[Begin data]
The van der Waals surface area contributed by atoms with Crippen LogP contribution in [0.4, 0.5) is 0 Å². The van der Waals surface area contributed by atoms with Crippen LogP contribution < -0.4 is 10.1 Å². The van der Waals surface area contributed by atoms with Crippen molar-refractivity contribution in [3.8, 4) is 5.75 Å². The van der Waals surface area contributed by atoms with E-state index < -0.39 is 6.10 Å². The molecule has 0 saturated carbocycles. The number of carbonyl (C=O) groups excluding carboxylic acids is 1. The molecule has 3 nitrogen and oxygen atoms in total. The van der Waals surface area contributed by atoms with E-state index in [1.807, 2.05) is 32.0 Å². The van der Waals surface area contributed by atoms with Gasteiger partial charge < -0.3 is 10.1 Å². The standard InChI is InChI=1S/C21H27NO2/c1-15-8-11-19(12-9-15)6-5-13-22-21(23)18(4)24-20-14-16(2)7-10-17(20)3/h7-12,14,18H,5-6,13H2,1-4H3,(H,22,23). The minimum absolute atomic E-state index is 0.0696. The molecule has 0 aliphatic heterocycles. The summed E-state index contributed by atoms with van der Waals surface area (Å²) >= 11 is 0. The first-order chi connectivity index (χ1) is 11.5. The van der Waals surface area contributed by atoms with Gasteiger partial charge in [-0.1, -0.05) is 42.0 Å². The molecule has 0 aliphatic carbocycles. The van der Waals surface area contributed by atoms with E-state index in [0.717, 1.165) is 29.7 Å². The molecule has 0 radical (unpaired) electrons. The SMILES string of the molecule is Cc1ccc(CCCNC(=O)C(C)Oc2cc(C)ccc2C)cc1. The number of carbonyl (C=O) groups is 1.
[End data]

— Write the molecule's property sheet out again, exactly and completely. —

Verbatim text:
The van der Waals surface area contributed by atoms with Crippen LogP contribution in [0.4, 0.5) is 0 Å². The van der Waals surface area contributed by atoms with Crippen LogP contribution < -0.4 is 10.1 Å². The van der Waals surface area contributed by atoms with Crippen molar-refractivity contribution in [3.8, 4) is 5.75 Å². The van der Waals surface area contributed by atoms with E-state index < -0.39 is 6.10 Å². The molecule has 0 saturated carbocycles. The number of carbonyl (C=O) groups excluding carboxylic acids is 1. The molecule has 3 nitrogen and oxygen atoms in total. The van der Waals surface area contributed by atoms with E-state index in [1.807, 2.05) is 32.0 Å². The van der Waals surface area contributed by atoms with Gasteiger partial charge < -0.3 is 10.1 Å². The standard InChI is InChI=1S/C21H27NO2/c1-15-8-11-19(12-9-15)6-5-13-22-21(23)18(4)24-20-14-16(2)7-10-17(20)3/h7-12,14,18H,5-6,13H2,1-4H3,(H,22,23). The minimum absolute atomic E-state index is 0.0696. The molecule has 0 aliphatic heterocycles. The summed E-state index contributed by atoms with van der Waals surface area (Å²) >= 11 is 0. The first-order chi connectivity index (χ1) is 11.5. The van der Waals surface area contributed by atoms with Gasteiger partial charge in [-0.1, -0.05) is 42.0 Å². The molecule has 0 aliphatic carbocycles. The van der Waals surface area contributed by atoms with E-state index in [0.717, 1.165) is 29.7 Å². The molecule has 0 radical (unpaired) electrons. The SMILES string of the molecule is Cc1ccc(CCCNC(=O)C(C)Oc2cc(C)ccc2C)cc1. The number of carbonyl (C=O) groups is 1.